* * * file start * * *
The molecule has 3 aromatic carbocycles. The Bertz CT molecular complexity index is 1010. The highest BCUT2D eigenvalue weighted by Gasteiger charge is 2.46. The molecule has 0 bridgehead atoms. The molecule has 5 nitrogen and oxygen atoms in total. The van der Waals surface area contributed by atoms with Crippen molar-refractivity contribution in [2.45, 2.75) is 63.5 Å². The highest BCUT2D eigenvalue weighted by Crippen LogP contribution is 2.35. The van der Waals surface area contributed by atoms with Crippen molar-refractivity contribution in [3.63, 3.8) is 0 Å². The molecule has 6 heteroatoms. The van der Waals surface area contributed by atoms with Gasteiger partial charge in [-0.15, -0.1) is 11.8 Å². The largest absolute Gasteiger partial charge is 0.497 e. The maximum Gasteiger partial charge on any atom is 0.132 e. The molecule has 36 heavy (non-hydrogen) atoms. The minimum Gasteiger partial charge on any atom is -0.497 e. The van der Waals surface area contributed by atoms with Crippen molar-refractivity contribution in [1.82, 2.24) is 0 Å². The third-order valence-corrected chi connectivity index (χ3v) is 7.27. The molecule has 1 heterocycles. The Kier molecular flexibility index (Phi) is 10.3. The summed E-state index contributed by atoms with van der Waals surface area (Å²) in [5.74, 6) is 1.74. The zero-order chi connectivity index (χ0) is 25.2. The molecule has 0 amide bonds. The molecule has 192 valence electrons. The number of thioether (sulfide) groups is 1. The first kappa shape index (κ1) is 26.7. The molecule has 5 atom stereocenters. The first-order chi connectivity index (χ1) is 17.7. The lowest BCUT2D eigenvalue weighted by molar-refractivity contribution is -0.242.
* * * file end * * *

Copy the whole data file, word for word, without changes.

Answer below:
The molecule has 3 aromatic carbocycles. The Bertz CT molecular complexity index is 1010. The highest BCUT2D eigenvalue weighted by Gasteiger charge is 2.46. The molecule has 0 bridgehead atoms. The molecule has 5 nitrogen and oxygen atoms in total. The van der Waals surface area contributed by atoms with Crippen molar-refractivity contribution in [2.45, 2.75) is 63.5 Å². The highest BCUT2D eigenvalue weighted by Crippen LogP contribution is 2.35. The van der Waals surface area contributed by atoms with Crippen molar-refractivity contribution in [3.63, 3.8) is 0 Å². The molecule has 6 heteroatoms. The van der Waals surface area contributed by atoms with Gasteiger partial charge in [-0.15, -0.1) is 11.8 Å². The largest absolute Gasteiger partial charge is 0.497 e. The maximum Gasteiger partial charge on any atom is 0.132 e. The molecule has 36 heavy (non-hydrogen) atoms. The minimum Gasteiger partial charge on any atom is -0.497 e. The van der Waals surface area contributed by atoms with Crippen molar-refractivity contribution in [1.82, 2.24) is 0 Å². The third-order valence-corrected chi connectivity index (χ3v) is 7.27. The molecule has 1 heterocycles. The Kier molecular flexibility index (Phi) is 10.3. The summed E-state index contributed by atoms with van der Waals surface area (Å²) in [5.74, 6) is 1.74. The zero-order chi connectivity index (χ0) is 25.2. The molecule has 0 amide bonds. The molecule has 192 valence electrons. The number of thioether (sulfide) groups is 1. The first kappa shape index (κ1) is 26.7. The molecule has 5 atom stereocenters. The first-order chi connectivity index (χ1) is 17.7. The lowest BCUT2D eigenvalue weighted by molar-refractivity contribution is -0.242.